Submitted by: Solidia Technologies
Posted: Jul 02, 2019 – 12:30 PM EST
PISCATAWAY, N.J., Jul. 02 /CSRwire/ - Solidia Technologies® Chief Scientist Vahit Atakan, Ph.D presented technologies that lower carbon emissions and carbonate concrete during the first annual International Low-Carbon Cement and Concrete Technologies (ILCCC). Leaders in cement technologies from around the world gathered at the University of London to exchange the latest global scientific and technical achievements on low-carbon cement and concrete technologies in order to promote their wide industrial application.
Presenting Properties of Solidia Cement and Concrete, Dr. Atakan described Solidia Cement™ as a low-calcium silicate Cement (CSC) and offered details of the companion processes that enable the manufacture of a low-carbon, non-hydrating binder that reacts with carbon dioxide (CO₂) as well as the concrete curing technology that enables the carbonation of concrete. He shared the results of tests at cement and concrete production facilities in the U.S. and Europe, enabled through a partnership with LafargeHolcim, and the current commercialization process for Solidia Cement and Solidia Concrete™, which are currently sold in the U.S.
“I’m so proud to have been a part of ILCCC, sitting side by side with other leaders who know how important this issue is,” said Dr. Atakan, a co-inventor of Solidia’s technologies. “Solidia's technologies are some of the few capable of having a lasting, meaningful and immediate impact on carbon pollution. As a global industry, we need to put these possibilities into practice.”
At 5-7% of global emissions, the manufacture of cement is the world’s second largest emitter of CO2. Solidia lowers the emissions in the production of Solidia Cement and consumes CO2 in the curing of Solidia Concrete. At scale each year, Solidia’s technologies will be able to reduce the carbon footprint up to 70% (equaling 1.5 gigatons or ~4% of the world’s CO2 emissions) compared to Portland Cement-based concrete.
Dr. Atakan joined keynote speakers Fredrik Glasser of University of Aberdeen, Karen Scrivener of EPFL, Changwen Miao of Southeast University, Johann Plank of Technische Universität München, Barbara Lothenbach of EMPA, Caijun Shi of Hunan University, Mark Tyrer of Coventry University, Muhammed Basheer of University of Leeds, Thomas Matschei of University of Applied Sciences Dresden (HTW Dresden), Tongbo Sui of Sinoma International Engineering, and Mohsen Ben Haha of HeidelbergCement.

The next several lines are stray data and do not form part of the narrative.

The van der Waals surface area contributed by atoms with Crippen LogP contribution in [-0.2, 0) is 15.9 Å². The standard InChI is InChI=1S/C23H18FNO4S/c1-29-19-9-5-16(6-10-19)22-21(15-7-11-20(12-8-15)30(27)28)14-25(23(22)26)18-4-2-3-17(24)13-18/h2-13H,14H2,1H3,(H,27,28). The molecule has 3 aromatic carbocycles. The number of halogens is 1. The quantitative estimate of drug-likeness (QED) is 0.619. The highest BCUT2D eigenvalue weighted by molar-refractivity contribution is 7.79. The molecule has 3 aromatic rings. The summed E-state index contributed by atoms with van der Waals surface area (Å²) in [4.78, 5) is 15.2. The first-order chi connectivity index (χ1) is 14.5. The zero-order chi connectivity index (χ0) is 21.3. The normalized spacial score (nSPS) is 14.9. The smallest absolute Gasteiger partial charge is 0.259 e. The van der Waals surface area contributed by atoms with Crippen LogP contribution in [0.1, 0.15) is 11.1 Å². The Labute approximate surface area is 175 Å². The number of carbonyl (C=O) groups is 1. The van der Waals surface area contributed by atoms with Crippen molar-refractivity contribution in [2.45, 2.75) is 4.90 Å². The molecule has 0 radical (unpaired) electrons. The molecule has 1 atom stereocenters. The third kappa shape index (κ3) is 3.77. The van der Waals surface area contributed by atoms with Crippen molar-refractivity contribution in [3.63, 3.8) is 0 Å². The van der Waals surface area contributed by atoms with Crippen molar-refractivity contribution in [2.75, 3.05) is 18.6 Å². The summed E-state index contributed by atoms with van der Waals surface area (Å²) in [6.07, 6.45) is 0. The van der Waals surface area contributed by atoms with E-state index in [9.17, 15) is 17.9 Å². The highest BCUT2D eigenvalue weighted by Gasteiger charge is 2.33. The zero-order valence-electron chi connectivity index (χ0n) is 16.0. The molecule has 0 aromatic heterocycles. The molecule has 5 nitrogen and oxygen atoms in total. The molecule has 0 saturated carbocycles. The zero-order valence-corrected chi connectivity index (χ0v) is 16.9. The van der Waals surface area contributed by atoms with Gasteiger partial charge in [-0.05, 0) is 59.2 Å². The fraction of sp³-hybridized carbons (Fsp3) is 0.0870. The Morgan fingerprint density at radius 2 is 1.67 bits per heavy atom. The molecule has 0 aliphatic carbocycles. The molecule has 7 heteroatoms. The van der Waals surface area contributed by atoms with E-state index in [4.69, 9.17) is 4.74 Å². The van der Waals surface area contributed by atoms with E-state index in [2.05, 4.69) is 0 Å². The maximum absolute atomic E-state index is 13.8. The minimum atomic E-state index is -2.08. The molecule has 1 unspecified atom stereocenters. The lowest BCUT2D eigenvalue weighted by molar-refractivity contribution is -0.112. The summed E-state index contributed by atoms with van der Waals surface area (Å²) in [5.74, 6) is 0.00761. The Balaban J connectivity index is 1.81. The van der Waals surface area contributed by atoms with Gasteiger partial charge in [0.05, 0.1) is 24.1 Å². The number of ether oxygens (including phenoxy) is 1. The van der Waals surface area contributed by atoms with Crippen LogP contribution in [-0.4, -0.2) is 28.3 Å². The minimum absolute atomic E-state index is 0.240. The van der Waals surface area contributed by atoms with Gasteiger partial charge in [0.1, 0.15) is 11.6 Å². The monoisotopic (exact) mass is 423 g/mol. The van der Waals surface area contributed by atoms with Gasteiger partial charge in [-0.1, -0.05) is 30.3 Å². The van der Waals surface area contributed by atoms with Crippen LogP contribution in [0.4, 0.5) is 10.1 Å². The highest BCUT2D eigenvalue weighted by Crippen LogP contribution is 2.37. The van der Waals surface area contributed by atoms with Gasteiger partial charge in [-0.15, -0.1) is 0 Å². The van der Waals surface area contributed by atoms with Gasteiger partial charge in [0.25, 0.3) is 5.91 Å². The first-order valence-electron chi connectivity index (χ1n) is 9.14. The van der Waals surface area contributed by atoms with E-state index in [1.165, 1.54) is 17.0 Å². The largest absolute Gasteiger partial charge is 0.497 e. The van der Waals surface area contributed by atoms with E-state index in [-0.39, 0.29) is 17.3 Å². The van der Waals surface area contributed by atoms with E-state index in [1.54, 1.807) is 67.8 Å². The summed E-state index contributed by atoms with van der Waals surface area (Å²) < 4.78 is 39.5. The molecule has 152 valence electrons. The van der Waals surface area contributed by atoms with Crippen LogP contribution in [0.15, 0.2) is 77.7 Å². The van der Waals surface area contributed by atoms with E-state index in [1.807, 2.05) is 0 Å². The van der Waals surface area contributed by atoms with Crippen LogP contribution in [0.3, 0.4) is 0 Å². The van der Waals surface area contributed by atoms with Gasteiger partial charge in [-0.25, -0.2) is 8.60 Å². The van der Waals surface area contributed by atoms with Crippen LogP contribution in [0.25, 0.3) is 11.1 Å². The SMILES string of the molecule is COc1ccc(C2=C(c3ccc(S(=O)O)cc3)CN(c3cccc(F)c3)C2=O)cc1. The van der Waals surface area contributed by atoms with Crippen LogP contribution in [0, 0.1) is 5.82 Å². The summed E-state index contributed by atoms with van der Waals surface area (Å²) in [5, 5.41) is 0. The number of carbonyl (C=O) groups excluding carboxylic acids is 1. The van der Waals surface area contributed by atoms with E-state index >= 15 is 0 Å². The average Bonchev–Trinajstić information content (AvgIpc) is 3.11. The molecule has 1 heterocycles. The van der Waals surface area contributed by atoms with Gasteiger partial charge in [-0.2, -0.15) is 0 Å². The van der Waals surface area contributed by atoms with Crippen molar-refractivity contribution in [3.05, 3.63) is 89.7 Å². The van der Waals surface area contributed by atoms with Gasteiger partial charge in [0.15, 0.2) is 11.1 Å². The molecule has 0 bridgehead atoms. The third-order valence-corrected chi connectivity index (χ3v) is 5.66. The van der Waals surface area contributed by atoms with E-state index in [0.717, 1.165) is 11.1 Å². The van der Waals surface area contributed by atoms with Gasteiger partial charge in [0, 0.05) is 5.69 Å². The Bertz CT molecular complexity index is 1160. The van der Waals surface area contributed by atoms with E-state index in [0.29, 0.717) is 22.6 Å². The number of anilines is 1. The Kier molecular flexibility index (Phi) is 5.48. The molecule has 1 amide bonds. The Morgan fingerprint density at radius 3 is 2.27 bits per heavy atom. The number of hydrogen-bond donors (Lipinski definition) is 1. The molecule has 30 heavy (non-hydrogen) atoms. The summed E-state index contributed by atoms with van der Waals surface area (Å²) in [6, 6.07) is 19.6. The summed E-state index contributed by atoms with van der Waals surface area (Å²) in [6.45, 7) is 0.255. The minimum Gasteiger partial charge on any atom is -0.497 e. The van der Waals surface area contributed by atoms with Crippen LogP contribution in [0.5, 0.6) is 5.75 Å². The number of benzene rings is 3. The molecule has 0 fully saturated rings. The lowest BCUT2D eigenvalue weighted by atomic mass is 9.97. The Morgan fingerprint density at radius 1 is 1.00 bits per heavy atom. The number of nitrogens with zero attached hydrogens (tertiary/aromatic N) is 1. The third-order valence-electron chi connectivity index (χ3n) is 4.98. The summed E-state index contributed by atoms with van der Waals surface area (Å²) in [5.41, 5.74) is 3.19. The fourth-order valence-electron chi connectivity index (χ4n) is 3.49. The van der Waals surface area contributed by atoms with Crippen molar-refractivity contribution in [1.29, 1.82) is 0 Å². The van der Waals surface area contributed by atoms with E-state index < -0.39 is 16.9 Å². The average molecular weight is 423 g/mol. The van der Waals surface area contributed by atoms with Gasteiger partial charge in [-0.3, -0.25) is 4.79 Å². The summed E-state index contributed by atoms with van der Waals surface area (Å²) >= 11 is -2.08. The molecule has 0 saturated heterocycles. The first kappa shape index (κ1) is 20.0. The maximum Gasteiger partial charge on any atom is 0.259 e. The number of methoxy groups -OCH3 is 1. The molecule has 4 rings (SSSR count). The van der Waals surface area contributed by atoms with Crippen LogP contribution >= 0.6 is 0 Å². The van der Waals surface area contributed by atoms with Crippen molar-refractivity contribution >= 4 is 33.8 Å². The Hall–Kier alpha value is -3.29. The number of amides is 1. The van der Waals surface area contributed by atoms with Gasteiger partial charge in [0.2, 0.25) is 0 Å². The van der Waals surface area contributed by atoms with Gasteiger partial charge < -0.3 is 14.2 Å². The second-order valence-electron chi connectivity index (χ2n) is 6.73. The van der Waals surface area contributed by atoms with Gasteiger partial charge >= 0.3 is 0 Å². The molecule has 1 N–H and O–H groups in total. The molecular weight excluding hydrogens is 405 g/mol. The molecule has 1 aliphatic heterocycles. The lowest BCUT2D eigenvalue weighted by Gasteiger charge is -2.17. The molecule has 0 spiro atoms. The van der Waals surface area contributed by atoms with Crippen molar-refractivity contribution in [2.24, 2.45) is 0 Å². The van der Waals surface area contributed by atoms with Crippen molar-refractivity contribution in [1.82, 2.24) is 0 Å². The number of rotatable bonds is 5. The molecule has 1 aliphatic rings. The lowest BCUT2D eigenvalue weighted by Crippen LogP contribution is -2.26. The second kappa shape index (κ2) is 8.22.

The primary themes of the conference included:
Manufacturing Portland cement in low-carbon and an energy saving way;
Low-carbon cement and concrete technology based on non-Portland cement systems (e.g., alkali-activated cement and concrete, calcium sulfoaluminate, and MgO-based systems, etc.);
Chemical admixtures for low-carbon cement and concrete;
Durability of low-carbon concrete; and,
Standards and specifications for low-carbon cement and concrete.
Solidia was also a gold-level sponsor of the ILCCC.
Solidia’s investors include Kleiner Perkins Caufield & Byers, Bright Capital, BASF, BP, LafargeHolcim, Total Energy Ventures, Oil and Gas Climate Initiative (OGCI) Climate Investments, Air Liquide, Bill Joy and other private investors.
Solidia’s R&D collaborators have included LafargeHolcim, Air Liquide, CDS Group, DOT’s Federal Highway Administration, DOE’s National Energy Technology Laboratory, the EPA, Rutgers University, Purdue University, Ohio University, and the University of South Florida.
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About Solidia Technologies®
Based in Piscataway, N.J. (USA), Solidia Technologies® is a cement and concrete technology company that makes it easy and profitable to use CO2 to create superior and sustainable building materials. Honors include: 2016 Sustainia100; 2015 NJBiz Business of the Year; 2014 Global Cleantech 100; 2013 R&D Top 100; 2014 Best Place to Work in NJ; 2014 CCEMC Grand Challenge First Round finalist; 2013 Katerva Award finalist; and MIT’s Climate CoLab shortlist. Follow Solidia Technologies at www.solidiatech.com and on LinkedIn, YouTube and Twitter: @SolidiaCO2.
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